INSERT INTO albums (title, release_date, recording_date) VALUES ('Charcoal Lane', '1990-01-01 01:01:01.00000', '1990-01-01 01:01:01.00000'), ('The New Danger', '2008-01-01 01:01:01.00000', '1990-01-01 01:01:01.00000');
UPDATE albums SET release_date = '1990-01-01 01:01:01.00000' WHERE title = 'The New Danger';
SELECT a.title, a.release_date, a.recording_date, a.production_date -- grouped dates together FROM albums AS a WHERE a.title = 'Charcoal Lane' OR a.title = 'The New Danger';
To ensure that SQL is readable it is important that standards of indentation are followed.
Joins should be indented to the other side of the river and grouped with a new line where necessary.
SELECT r.last_name FROM riders AS r INNER JOIN bikes AS b ON r.bike_vin_num = b.vin_num AND b.engine_tally > 2 INNER JOIN crew AS c ON r.crew_chief_last_name = c.last_name AND c.chief = 'Y';
Subqueries should also be aligned to the right side of the river and then laid out using the same style as any other query. Sometimes it will make sense to have the closing parenthesis on a new line at the same character position as its opening partner—this is especially true where you have nested subqueries.
SELECT r.last_name, (SELECT MAX(YEAR(championship_date)) FROM champions AS c WHERE c.last_name = r.last_name AND c.confirmed = 'Y') AS last_championship_year FROM riders AS r WHERE r.last_name IN (SELECT c.last_name FROM champions AS c WHERE YEAR(championship_date) > '2008' AND c.confirmed = 'Y');
- Make use of
BETWEENwhere possible instead of combining multiple statements with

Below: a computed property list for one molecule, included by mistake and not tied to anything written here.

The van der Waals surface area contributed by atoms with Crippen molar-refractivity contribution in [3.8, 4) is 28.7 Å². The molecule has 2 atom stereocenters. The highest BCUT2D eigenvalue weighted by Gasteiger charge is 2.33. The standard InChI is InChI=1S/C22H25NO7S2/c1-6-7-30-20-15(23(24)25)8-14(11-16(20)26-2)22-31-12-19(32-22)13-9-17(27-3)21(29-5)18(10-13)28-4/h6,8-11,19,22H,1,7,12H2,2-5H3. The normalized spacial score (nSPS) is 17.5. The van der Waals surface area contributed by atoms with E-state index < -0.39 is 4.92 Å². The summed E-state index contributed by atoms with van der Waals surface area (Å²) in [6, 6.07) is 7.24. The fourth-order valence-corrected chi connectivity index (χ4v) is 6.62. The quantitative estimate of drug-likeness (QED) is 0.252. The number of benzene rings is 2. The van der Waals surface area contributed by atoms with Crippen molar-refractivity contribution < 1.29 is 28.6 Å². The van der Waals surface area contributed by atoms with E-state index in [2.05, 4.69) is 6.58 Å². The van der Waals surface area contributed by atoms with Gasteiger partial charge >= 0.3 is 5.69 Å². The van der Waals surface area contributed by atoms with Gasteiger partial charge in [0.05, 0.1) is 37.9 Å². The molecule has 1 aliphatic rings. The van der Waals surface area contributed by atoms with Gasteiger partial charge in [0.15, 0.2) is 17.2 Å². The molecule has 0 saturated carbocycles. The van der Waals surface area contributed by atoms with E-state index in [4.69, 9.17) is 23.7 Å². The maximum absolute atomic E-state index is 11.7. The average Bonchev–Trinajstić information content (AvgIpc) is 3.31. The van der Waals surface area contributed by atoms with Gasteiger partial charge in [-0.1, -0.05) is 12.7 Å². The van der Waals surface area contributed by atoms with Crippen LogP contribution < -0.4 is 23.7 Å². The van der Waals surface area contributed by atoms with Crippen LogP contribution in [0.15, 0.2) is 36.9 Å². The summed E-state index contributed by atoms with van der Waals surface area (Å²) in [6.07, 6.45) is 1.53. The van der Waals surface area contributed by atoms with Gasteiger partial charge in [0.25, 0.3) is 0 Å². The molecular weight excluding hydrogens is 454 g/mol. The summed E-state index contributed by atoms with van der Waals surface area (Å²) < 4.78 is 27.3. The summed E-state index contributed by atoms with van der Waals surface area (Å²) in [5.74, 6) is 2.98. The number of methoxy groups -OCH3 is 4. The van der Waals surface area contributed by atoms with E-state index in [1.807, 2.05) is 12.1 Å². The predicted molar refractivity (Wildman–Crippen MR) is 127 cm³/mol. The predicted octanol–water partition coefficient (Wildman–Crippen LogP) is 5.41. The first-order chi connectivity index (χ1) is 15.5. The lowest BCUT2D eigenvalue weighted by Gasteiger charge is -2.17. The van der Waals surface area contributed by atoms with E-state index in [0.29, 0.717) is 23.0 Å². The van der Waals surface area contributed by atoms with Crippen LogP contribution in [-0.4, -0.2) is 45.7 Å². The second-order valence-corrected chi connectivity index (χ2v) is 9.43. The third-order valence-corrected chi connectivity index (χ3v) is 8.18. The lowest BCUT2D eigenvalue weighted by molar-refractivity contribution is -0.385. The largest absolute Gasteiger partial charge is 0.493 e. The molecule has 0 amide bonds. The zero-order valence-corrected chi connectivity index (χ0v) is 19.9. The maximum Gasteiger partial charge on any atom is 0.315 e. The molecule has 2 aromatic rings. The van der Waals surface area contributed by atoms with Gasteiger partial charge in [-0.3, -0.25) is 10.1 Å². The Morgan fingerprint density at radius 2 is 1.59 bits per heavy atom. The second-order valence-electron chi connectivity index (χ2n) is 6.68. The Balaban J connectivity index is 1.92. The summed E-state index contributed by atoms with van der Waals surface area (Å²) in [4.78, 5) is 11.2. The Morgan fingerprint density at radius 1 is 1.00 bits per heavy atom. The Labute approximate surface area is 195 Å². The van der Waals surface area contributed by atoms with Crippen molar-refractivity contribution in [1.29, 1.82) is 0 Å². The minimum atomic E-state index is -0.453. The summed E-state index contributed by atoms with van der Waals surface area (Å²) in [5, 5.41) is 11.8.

- Similarly use
IN()instead of multiple
- Where a value needs to be interpreted before leaving the database use the
CASEstatements can be nested to form more complex logical structures.
- Avoid the use of
UNIONclauses and temporary tables where possible. If the schema can be optimised to remove the reliance on these features then it most likely should be.
SELECT CASE postcode WHEN 'BN1' THEN 'Brighton' WHEN 'EH1' THEN 'Edinburgh' END AS city FROM office_locations WHERE country = 'United Kingdom' AND opening_time BETWEEN 8 AND 9 AND postcode IN ('EH1', 'BN1', 'NN1', 'KW1');
When declaring schema information it is also important to maintain human-readable code. To facilitate this ensure that the column definitions are ordered and grouped together where it makes sense to do so.
Indent column definitions by four (4) spaces within the
Choosing data types
- Where possible do not use vendor-specific data types—these are not portable and may not be available in older versions of the same vendor’s software.
- Only use
FLOATtypes where it is strictly necessary for floating point mathematics otherwise prefer
DECIMALat all times. Floating point rounding errors are a nuisance!
Specifying default values
- The default value must be the same type as the column—if a column is declared
DECIMALdo not provide an
- Default values must follow the data type declaration and come before any
Constraints and keys
Constraints and their subset, keys, are a very important component of any database definition. They can quickly become very difficult to read and reason about though so it is important that a standard set of guidelines are followed.
Deciding the column(s) that will form the keys in the definition should be a carefully considered activity as it will effect performance and data integrity.
- The key should be unique to some degree.
- Consistency in terms of data type for the value across the schema and a lower likelihood of this changing in the future.